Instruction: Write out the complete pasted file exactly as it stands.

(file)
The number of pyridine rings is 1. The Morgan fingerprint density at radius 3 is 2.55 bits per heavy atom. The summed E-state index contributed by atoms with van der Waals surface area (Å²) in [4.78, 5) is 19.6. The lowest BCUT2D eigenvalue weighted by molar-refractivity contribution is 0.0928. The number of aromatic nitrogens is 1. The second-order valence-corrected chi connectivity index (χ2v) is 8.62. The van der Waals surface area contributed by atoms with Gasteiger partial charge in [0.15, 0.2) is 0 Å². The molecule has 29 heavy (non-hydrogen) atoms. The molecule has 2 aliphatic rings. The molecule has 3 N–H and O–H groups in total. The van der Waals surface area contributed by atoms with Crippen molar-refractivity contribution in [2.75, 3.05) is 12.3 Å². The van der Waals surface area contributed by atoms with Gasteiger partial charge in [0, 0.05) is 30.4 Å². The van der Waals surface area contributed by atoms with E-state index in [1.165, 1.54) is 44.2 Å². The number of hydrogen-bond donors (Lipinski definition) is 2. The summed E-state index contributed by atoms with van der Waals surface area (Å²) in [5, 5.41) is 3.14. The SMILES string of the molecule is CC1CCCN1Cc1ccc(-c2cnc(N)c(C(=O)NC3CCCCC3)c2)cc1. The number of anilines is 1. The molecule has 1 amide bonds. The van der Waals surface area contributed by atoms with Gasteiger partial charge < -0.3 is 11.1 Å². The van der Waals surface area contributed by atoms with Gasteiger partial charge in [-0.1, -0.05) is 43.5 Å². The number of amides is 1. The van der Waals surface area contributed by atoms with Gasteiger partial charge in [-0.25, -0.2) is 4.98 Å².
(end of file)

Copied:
The number of pyridine rings is 1. The Morgan fingerprint density at radius 3 is 2.55 bits per heavy atom. The summed E-state index contributed by atoms with van der Waals surface area (Å²) in [4.78, 5) is 19.6. The lowest BCUT2D eigenvalue weighted by molar-refractivity contribution is 0.0928. The number of aromatic nitrogens is 1. The second-order valence-corrected chi connectivity index (χ2v) is 8.62. The van der Waals surface area contributed by atoms with Gasteiger partial charge in [0.15, 0.2) is 0 Å². The molecule has 29 heavy (non-hydrogen) atoms. The molecule has 2 aliphatic rings. The molecule has 3 N–H and O–H groups in total. The van der Waals surface area contributed by atoms with Crippen molar-refractivity contribution in [2.75, 3.05) is 12.3 Å². The van der Waals surface area contributed by atoms with Gasteiger partial charge in [0, 0.05) is 30.4 Å². The van der Waals surface area contributed by atoms with E-state index in [1.165, 1.54) is 44.2 Å². The number of hydrogen-bond donors (Lipinski definition) is 2. The summed E-state index contributed by atoms with van der Waals surface area (Å²) in [5, 5.41) is 3.14. The SMILES string of the molecule is CC1CCCN1Cc1ccc(-c2cnc(N)c(C(=O)NC3CCCCC3)c2)cc1. The number of anilines is 1. The molecule has 1 amide bonds. The van der Waals surface area contributed by atoms with Gasteiger partial charge < -0.3 is 11.1 Å². The van der Waals surface area contributed by atoms with Gasteiger partial charge in [-0.1, -0.05) is 43.5 Å². The number of amides is 1. The van der Waals surface area contributed by atoms with Gasteiger partial charge in [-0.25, -0.2) is 4.98 Å².